GPS Tracking Malaysia

The use of GPS tracking device Malaysia is poised to become one of the most contentious privacy issues before the Supreme Court, if it agrees to hear an appeal filed by the Obama administration last month. The administration is seeking to overturn a ruling by a lower court that law enforcement officials must obtain a warrant before using a tracker.

The constitutional matter until now has been left to district courts around the country to decide, resulting in a patchwork of conflicting rulings. Meanwhile, a federal lawsuit filed in March by an Arab-American college student named Yasir Afifi alleges that the FBI violated his privacy rights by placing a GPS device on his car without a warrant, and that the bureau targeted him simply because of his ethnic background.

In the midst of this legal controversy, Threat Level decided to take a look inside one of the devices — which are generally custom-made for law enforcement. Working with the tear down artists at iFixit, we examined the device Thomas found on her car nearly six years ago, which you can see in the photos and video accompanying this story.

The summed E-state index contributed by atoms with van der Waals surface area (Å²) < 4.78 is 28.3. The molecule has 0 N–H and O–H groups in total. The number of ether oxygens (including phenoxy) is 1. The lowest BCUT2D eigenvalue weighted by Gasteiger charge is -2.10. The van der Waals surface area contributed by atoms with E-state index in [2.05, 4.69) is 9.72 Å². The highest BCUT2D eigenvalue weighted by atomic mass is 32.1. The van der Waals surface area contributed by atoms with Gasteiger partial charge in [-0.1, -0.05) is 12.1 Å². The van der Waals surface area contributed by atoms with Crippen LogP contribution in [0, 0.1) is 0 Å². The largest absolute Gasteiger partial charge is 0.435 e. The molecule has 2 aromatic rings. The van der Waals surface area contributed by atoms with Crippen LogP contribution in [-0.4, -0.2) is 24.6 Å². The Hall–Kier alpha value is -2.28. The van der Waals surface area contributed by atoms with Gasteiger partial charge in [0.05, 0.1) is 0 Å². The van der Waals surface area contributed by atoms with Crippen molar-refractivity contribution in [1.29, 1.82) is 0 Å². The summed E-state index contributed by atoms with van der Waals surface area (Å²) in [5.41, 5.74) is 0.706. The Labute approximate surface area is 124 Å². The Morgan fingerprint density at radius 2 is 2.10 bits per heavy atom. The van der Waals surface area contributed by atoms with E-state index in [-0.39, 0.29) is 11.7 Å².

When Thomas found the device on her vehicle back in 2005, she ripped it from the underside of her fender, but quickly grew fearful the FBI would raid her house if agents suspected she’d removed it. So she carried it in a duffel bag in her trunk for a week, while she and her boyfriend considered what to do.

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